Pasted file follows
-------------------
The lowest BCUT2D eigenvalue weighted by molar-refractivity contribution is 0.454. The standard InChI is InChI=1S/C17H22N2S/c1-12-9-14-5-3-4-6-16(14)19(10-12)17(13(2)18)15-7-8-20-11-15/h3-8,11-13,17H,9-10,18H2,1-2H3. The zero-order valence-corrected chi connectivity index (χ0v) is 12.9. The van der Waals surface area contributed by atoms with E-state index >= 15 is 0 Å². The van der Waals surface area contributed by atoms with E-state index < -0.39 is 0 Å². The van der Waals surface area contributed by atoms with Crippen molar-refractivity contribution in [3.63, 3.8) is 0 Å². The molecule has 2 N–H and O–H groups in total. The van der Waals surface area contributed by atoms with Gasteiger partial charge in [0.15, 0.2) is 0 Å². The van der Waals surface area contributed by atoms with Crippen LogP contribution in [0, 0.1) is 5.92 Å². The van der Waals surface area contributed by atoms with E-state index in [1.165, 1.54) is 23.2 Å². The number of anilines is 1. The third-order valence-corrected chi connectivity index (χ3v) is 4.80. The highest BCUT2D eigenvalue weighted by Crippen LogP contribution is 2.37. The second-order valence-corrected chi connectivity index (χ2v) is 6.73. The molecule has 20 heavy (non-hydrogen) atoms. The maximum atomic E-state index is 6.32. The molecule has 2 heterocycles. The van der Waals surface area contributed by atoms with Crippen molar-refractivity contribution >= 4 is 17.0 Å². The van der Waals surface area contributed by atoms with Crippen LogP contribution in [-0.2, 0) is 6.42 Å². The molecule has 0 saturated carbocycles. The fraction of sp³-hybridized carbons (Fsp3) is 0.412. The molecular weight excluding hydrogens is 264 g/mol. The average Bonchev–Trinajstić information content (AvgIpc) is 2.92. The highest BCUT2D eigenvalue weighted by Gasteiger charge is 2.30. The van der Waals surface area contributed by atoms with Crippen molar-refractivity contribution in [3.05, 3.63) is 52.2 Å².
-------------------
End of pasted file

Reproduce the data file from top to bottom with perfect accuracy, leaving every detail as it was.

The lowest BCUT2D eigenvalue weighted by molar-refractivity contribution is 0.454. The standard InChI is InChI=1S/C17H22N2S/c1-12-9-14-5-3-4-6-16(14)19(10-12)17(13(2)18)15-7-8-20-11-15/h3-8,11-13,17H,9-10,18H2,1-2H3. The zero-order valence-corrected chi connectivity index (χ0v) is 12.9. The van der Waals surface area contributed by atoms with E-state index >= 15 is 0 Å². The van der Waals surface area contributed by atoms with E-state index < -0.39 is 0 Å². The van der Waals surface area contributed by atoms with Crippen molar-refractivity contribution in [3.63, 3.8) is 0 Å². The molecule has 2 N–H and O–H groups in total. The van der Waals surface area contributed by atoms with Gasteiger partial charge in [0.15, 0.2) is 0 Å². The van der Waals surface area contributed by atoms with Crippen LogP contribution in [0, 0.1) is 5.92 Å². The van der Waals surface area contributed by atoms with E-state index in [1.165, 1.54) is 23.2 Å². The number of anilines is 1. The third-order valence-corrected chi connectivity index (χ3v) is 4.80. The highest BCUT2D eigenvalue weighted by Crippen LogP contribution is 2.37. The second-order valence-corrected chi connectivity index (χ2v) is 6.73. The molecule has 20 heavy (non-hydrogen) atoms. The maximum atomic E-state index is 6.32. The molecule has 2 heterocycles. The van der Waals surface area contributed by atoms with Crippen molar-refractivity contribution >= 4 is 17.0 Å². The van der Waals surface area contributed by atoms with Crippen LogP contribution in [-0.2, 0) is 6.42 Å². The molecule has 0 saturated carbocycles. The fraction of sp³-hybridized carbons (Fsp3) is 0.412. The molecular weight excluding hydrogens is 264 g/mol. The average Bonchev–Trinajstić information content (AvgIpc) is 2.92. The highest BCUT2D eigenvalue weighted by Gasteiger charge is 2.30. The van der Waals surface area contributed by atoms with Crippen molar-refractivity contribution in [3.05, 3.63) is 52.2 Å².